How to Reconnect at the the Right Time: Entrepreneur’s Personal Project Evolves into an E-mail Reminder Service
When Chris Keller was working full-time at his startup, the online celebrity fantasy league site Fafarazzi.com, he had plenty of e-mails that needed following up on, as most entrepreneurs do.
He’d set reminders for himself on his calendar, but found this mechanism wasn’t ideal, since it was tedious to modify every calendar entry to reflect communications with the contacts he had already heard back from.
“I wished there was a way my calendar knew that he or she responded,” he says.
So in July 2007 Keller built himself a Web-based software tool that bypassed his calendar entirely, instead sending e-mail reminders about people he needed to communicate with, and automatically deleting those reminders once they were knocked off the to-do list. Last spring, he started mentioning the tool to a few friends who have similar “e-mail woes,” and what started out as a personal project has since evolved into a part-time business endeavor with more than 1,000 users.
Keller’s creation, FollowUp.cc, is built around a set of e-mail addresses that function as reminders. Users can add a FollowUp e-mail address in the CC or BCC line of an e-mail when they want to remind themselves to reconnect with the recipient at a later date.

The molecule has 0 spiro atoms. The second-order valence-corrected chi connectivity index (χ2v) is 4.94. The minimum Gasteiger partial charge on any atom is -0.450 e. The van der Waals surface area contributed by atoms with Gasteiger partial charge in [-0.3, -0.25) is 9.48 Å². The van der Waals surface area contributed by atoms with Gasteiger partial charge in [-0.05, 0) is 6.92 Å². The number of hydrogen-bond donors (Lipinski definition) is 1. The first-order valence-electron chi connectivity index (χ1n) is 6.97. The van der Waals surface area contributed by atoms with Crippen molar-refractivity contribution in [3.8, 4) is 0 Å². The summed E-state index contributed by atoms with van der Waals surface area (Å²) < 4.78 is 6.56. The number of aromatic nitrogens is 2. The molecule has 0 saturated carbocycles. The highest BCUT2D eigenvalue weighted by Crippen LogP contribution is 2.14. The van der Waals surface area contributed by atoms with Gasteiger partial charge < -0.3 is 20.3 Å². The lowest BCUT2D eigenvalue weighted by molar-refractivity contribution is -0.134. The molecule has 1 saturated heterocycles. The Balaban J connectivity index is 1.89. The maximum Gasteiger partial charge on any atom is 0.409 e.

So far, the development of the tool has “all been organic,” says Keller, who also works full-time at the Cambridge, MA-based Web marketing startup, HubSpot, as a “labs product owner,” working on experimental projects to help launch client companies’ websites. “I’m never thinking it’s done or polished enough. As we’ve learned in startups, you just need to get it out there and deal with it.”
Keller had a few brief months to focus on FollowUp between the time he left Fafarazzi in July 2009 and his hiring at HubSpot in late September 2009, but the system is now back to side-project status. He investigated potential business models (more on that in a minute) for FollowUp, but intends to remain full-time at his HubSpot job.
FollowUp frames reminders using four different time references. Users can remind themselves to follow up at a specific length of time into the future, such as three hours from now. In other words, to send a note that will automatically show up in your e-mail inbox two days from now, you’d send a copy to firstname.lastname@example.org. Users can also select an upcoming day of the week and a time on that day—same thing with a date in the future (Mar30@followup.cc, for example). Lastly, for the more immediate tasks, users can set a reminder for a certain time in the next 24 hours (i.e. email@example.com).
Since its inception, Keller has adapted FollowUp to … Next Page »